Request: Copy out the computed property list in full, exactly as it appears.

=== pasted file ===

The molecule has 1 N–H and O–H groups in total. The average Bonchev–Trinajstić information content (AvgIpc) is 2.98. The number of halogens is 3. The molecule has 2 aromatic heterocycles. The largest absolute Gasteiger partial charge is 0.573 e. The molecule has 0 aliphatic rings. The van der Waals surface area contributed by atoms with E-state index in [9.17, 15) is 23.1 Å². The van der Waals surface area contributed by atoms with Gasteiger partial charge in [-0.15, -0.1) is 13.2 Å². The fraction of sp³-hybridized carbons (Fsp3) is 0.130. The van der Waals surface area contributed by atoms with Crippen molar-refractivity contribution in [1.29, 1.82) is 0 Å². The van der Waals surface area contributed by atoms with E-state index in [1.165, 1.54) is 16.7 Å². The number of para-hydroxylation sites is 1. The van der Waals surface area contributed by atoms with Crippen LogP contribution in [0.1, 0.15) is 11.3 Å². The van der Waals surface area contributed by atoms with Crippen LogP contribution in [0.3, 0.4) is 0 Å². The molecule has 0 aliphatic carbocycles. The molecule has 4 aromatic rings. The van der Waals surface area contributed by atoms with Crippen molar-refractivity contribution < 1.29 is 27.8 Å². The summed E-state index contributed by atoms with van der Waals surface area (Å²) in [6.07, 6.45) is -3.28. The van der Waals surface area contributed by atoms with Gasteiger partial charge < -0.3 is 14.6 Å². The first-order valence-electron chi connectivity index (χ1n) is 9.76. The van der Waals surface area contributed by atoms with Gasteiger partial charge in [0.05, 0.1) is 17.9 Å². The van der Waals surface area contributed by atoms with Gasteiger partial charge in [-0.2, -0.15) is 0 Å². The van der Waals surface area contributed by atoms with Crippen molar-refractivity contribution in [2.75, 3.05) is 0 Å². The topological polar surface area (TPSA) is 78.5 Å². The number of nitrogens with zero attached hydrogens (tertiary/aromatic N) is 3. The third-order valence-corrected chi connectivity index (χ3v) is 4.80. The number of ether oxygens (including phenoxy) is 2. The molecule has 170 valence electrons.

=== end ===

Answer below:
The molecule has 1 N–H and O–H groups in total. The average Bonchev–Trinajstić information content (AvgIpc) is 2.98. The number of halogens is 3. The molecule has 2 aromatic heterocycles. The largest absolute Gasteiger partial charge is 0.573 e. The molecule has 0 aliphatic rings. The van der Waals surface area contributed by atoms with E-state index in [9.17, 15) is 23.1 Å². The van der Waals surface area contributed by atoms with Gasteiger partial charge in [-0.15, -0.1) is 13.2 Å². The fraction of sp³-hybridized carbons (Fsp3) is 0.130. The van der Waals surface area contributed by atoms with Crippen molar-refractivity contribution in [1.29, 1.82) is 0 Å². The van der Waals surface area contributed by atoms with E-state index in [1.165, 1.54) is 16.7 Å². The number of para-hydroxylation sites is 1. The van der Waals surface area contributed by atoms with Crippen LogP contribution in [0.1, 0.15) is 11.3 Å². The van der Waals surface area contributed by atoms with Crippen LogP contribution in [0.3, 0.4) is 0 Å². The molecule has 0 aliphatic carbocycles. The molecule has 4 aromatic rings. The van der Waals surface area contributed by atoms with Crippen molar-refractivity contribution < 1.29 is 27.8 Å². The summed E-state index contributed by atoms with van der Waals surface area (Å²) in [6.07, 6.45) is -3.28. The van der Waals surface area contributed by atoms with Gasteiger partial charge < -0.3 is 14.6 Å². The first-order valence-electron chi connectivity index (χ1n) is 9.76. The van der Waals surface area contributed by atoms with Gasteiger partial charge in [0.05, 0.1) is 17.9 Å². The van der Waals surface area contributed by atoms with Gasteiger partial charge in [-0.2, -0.15) is 0 Å². The van der Waals surface area contributed by atoms with Crippen molar-refractivity contribution in [2.75, 3.05) is 0 Å². The topological polar surface area (TPSA) is 78.5 Å². The number of nitrogens with zero attached hydrogens (tertiary/aromatic N) is 3. The third-order valence-corrected chi connectivity index (χ3v) is 4.80. The number of ether oxygens (including phenoxy) is 2. The molecule has 170 valence electrons.